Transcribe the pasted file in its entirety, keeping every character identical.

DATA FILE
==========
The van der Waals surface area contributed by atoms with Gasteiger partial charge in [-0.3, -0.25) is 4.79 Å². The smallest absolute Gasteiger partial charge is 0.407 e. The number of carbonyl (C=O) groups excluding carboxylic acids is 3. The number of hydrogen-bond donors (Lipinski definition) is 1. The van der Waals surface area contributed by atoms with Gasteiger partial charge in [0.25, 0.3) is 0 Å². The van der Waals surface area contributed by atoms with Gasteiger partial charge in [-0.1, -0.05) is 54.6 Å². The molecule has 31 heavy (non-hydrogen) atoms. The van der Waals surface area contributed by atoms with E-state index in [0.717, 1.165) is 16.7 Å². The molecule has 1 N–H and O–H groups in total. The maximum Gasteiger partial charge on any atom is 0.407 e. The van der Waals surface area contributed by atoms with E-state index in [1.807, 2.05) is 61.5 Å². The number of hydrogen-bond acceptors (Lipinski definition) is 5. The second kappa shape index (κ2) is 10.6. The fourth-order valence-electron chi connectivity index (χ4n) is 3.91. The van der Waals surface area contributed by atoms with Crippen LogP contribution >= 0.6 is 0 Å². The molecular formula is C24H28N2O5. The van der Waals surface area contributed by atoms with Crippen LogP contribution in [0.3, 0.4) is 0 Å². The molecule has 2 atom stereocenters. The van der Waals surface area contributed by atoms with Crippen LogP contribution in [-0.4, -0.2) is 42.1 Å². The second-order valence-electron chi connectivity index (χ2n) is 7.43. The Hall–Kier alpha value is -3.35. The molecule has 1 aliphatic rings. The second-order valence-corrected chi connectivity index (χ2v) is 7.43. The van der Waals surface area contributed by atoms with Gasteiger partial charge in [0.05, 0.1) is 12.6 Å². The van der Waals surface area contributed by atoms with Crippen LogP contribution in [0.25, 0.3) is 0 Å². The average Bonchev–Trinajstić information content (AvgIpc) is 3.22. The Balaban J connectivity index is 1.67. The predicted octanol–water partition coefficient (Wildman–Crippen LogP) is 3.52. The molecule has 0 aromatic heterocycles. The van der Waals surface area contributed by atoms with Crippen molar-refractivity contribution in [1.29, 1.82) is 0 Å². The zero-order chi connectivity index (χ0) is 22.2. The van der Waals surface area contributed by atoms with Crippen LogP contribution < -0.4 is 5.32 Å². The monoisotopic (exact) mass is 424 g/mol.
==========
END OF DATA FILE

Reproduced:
The van der Waals surface area contributed by atoms with Gasteiger partial charge in [-0.3, -0.25) is 4.79 Å². The smallest absolute Gasteiger partial charge is 0.407 e. The number of carbonyl (C=O) groups excluding carboxylic acids is 3. The number of hydrogen-bond donors (Lipinski definition) is 1. The van der Waals surface area contributed by atoms with Gasteiger partial charge in [0.25, 0.3) is 0 Å². The van der Waals surface area contributed by atoms with Gasteiger partial charge in [-0.1, -0.05) is 54.6 Å². The molecule has 31 heavy (non-hydrogen) atoms. The van der Waals surface area contributed by atoms with E-state index in [0.717, 1.165) is 16.7 Å². The molecule has 1 N–H and O–H groups in total. The maximum Gasteiger partial charge on any atom is 0.407 e. The van der Waals surface area contributed by atoms with E-state index in [1.807, 2.05) is 61.5 Å². The number of hydrogen-bond acceptors (Lipinski definition) is 5. The second kappa shape index (κ2) is 10.6. The fourth-order valence-electron chi connectivity index (χ4n) is 3.91. The van der Waals surface area contributed by atoms with Crippen LogP contribution >= 0.6 is 0 Å². The molecular formula is C24H28N2O5. The van der Waals surface area contributed by atoms with Crippen LogP contribution in [0.3, 0.4) is 0 Å². The molecule has 2 atom stereocenters. The van der Waals surface area contributed by atoms with Crippen LogP contribution in [-0.4, -0.2) is 42.1 Å². The second-order valence-electron chi connectivity index (χ2n) is 7.43. The Hall–Kier alpha value is -3.35. The molecule has 1 aliphatic rings. The second-order valence-corrected chi connectivity index (χ2v) is 7.43. The van der Waals surface area contributed by atoms with Gasteiger partial charge in [0.05, 0.1) is 12.6 Å². The van der Waals surface area contributed by atoms with Crippen LogP contribution in [0.25, 0.3) is 0 Å². The average Bonchev–Trinajstić information content (AvgIpc) is 3.22. The Balaban J connectivity index is 1.67. The predicted octanol–water partition coefficient (Wildman–Crippen LogP) is 3.52. The molecule has 0 aromatic heterocycles. The van der Waals surface area contributed by atoms with Crippen molar-refractivity contribution in [1.29, 1.82) is 0 Å². The zero-order chi connectivity index (χ0) is 22.2. The van der Waals surface area contributed by atoms with Crippen LogP contribution < -0.4 is 5.32 Å². The monoisotopic (exact) mass is 424 g/mol.